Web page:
Giant Squid has set sights on a 2016 release for its upcoming PS4 console exclusive, Abzû. It was founded by Matt Nava, the esteemed art director that presided over two of thatgamecompany’s indie gems in Journey and Flower, but perhaps the studio’s game that Abzû bears the biggest resemblance to is Flow in that it takes the plunge into the deep blue.
At its core, Abzû is a stylized diving simulator, mixing together serene exploration and light RPG elements. On paper, PlayStation VR support seems inevitable further down the line, but even based on the aesthetic and Nava’s involvement alone, Abzû is bubbling to the surface as one of our most-anticipated games of the year.
Nostalgia is a cruel mistress at times. Remember replaying childhood classics in the vein of The Legend of Zelda: A Link to the Past only to find that they don’t quite hold up to your own personal expectations? Heart Machine is nurturing a workaround with its upcoming Kickstarter darling, Hyper Light Drifter.
A prolonged development may have cooled excitement for the studio’s multi-platform release (largely due to the health issues that have afflicted Lead Developer Alex Preston), but by infusing the rich gameplay elements associated with Diablo and The Legend of Zelda series, Hyper Light Drifter is a love letter to the 8-bit and 16-bit games of yesteryear in every which way. With zero spoken dialog, the creative team at Heart Machine is promising a story that will be told through music and visuals — and what visuals they are.
Minecraft may have cemented the concept as a bankable formula for success, though the idea of building and maintaining your own pixelated home in a sandbox universe is still a tantalizing pitch for a game. Case in point: Wonderstruck’s upcoming open world title Boundless.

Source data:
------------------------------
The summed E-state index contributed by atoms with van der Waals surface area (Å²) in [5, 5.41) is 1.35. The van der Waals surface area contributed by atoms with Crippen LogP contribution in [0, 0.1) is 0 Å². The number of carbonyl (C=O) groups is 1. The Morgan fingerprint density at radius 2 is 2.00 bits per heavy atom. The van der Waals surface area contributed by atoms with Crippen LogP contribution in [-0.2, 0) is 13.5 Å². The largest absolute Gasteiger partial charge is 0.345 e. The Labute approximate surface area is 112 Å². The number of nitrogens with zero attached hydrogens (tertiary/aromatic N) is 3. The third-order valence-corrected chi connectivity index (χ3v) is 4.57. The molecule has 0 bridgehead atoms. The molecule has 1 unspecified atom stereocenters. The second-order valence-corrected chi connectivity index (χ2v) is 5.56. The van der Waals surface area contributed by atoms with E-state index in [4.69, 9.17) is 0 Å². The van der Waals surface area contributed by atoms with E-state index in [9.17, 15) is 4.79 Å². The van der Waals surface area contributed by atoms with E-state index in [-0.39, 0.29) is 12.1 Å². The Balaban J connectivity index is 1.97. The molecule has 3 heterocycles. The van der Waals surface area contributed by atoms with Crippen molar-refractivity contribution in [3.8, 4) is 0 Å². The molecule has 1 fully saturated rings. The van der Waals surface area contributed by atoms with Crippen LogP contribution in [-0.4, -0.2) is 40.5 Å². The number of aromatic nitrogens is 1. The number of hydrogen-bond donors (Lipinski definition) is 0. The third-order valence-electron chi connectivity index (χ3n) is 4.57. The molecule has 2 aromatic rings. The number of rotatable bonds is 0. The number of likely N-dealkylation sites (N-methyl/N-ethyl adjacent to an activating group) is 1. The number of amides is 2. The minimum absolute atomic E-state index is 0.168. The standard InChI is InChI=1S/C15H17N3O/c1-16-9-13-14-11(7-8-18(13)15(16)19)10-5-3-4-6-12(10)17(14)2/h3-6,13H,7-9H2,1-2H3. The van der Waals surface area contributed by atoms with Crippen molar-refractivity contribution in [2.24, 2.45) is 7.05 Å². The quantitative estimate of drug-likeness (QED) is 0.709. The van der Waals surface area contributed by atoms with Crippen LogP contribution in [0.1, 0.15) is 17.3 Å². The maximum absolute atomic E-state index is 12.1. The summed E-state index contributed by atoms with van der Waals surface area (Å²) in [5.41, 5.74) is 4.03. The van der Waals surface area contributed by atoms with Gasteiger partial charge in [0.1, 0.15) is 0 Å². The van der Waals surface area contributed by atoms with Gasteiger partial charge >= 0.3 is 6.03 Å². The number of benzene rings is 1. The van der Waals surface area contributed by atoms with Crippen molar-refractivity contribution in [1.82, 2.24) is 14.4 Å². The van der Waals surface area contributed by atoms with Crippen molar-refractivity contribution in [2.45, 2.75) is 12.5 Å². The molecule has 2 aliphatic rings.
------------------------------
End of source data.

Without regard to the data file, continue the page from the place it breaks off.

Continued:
Hosting cross-platform play between PS4 and PC, Boundless will have all players inhabiting the same lush universe online when it launches later this year. Each world is intricately connected, too, with budding explorers able to hop through a portal into an entirely new planet. Moreover, these diverse environments are all guarded by an ancient titan; apex predators that require careful teamwork to topple if you are to harvest their precious resources.
Indeed Wonderstruck has claimed that Boundless is as much about writing your own story through exploration and interactions with other characters than anything else. Guess we ought to mark this one down as another universe we can lose ourselves in later this year.
Arguably the prettiest indie headed to PlayStation 4 this year is Campo Santo’s debut title, Firewatch. Orbiting around Henry, a lonesome firefighter protecting the lush Shoshone Forest in ’89, the studio’s visually striking first-person adventure title has you exploring the rolling hills of the Wyoming wilderness, all the while trying to piece together an unsolved mystery as strange occurrences begin to rear their head.
VR support may be ruled out, and the core story driving Firewatch may only last for six hours, but we can imagine losing ourselves in Campo Santo’s PS4 console exclusive for much, much longer.